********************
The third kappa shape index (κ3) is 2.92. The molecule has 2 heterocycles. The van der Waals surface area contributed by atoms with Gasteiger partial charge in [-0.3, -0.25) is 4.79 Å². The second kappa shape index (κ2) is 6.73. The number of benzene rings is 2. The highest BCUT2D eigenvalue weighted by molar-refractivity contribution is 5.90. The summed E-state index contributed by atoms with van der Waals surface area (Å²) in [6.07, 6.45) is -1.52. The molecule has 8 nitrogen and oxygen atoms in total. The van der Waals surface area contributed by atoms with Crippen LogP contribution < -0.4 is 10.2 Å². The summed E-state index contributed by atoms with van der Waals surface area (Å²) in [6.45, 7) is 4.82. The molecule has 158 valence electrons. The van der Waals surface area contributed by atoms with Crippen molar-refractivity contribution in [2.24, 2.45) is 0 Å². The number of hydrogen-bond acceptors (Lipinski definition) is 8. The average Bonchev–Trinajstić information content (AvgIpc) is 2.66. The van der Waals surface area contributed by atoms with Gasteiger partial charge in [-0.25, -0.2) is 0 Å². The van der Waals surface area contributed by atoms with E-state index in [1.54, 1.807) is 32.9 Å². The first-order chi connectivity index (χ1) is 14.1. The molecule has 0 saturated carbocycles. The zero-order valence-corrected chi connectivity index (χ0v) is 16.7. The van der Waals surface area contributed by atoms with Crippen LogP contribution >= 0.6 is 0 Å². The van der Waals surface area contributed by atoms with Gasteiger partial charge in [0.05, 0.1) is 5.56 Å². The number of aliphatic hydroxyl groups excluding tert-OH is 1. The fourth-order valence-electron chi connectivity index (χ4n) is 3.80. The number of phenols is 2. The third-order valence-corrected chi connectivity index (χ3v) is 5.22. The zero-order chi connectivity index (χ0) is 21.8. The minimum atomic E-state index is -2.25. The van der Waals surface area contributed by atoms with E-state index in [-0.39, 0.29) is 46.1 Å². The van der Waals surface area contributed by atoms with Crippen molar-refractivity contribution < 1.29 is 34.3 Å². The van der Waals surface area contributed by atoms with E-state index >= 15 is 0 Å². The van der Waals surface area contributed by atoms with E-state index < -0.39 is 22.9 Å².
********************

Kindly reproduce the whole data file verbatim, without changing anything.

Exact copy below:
The third kappa shape index (κ3) is 2.92. The molecule has 2 heterocycles. The van der Waals surface area contributed by atoms with Gasteiger partial charge in [-0.3, -0.25) is 4.79 Å². The second kappa shape index (κ2) is 6.73. The number of benzene rings is 2. The highest BCUT2D eigenvalue weighted by molar-refractivity contribution is 5.90. The summed E-state index contributed by atoms with van der Waals surface area (Å²) in [6.07, 6.45) is -1.52. The molecule has 8 nitrogen and oxygen atoms in total. The van der Waals surface area contributed by atoms with Crippen LogP contribution < -0.4 is 10.2 Å². The summed E-state index contributed by atoms with van der Waals surface area (Å²) in [6.45, 7) is 4.82. The molecule has 158 valence electrons. The van der Waals surface area contributed by atoms with Crippen molar-refractivity contribution in [2.24, 2.45) is 0 Å². The number of hydrogen-bond acceptors (Lipinski definition) is 8. The average Bonchev–Trinajstić information content (AvgIpc) is 2.66. The van der Waals surface area contributed by atoms with Gasteiger partial charge in [-0.25, -0.2) is 0 Å². The van der Waals surface area contributed by atoms with E-state index in [1.54, 1.807) is 32.9 Å². The first-order chi connectivity index (χ1) is 14.1. The molecule has 0 saturated carbocycles. The zero-order valence-corrected chi connectivity index (χ0v) is 16.7. The van der Waals surface area contributed by atoms with Crippen LogP contribution >= 0.6 is 0 Å². The van der Waals surface area contributed by atoms with Gasteiger partial charge in [0.05, 0.1) is 5.56 Å². The number of aliphatic hydroxyl groups excluding tert-OH is 1. The fourth-order valence-electron chi connectivity index (χ4n) is 3.80. The number of phenols is 2. The third-order valence-corrected chi connectivity index (χ3v) is 5.22. The zero-order chi connectivity index (χ0) is 21.8. The minimum atomic E-state index is -2.25. The van der Waals surface area contributed by atoms with E-state index in [-0.39, 0.29) is 46.1 Å². The van der Waals surface area contributed by atoms with Crippen molar-refractivity contribution < 1.29 is 34.3 Å². The van der Waals surface area contributed by atoms with E-state index >= 15 is 0 Å². The van der Waals surface area contributed by atoms with E-state index < -0.39 is 22.9 Å².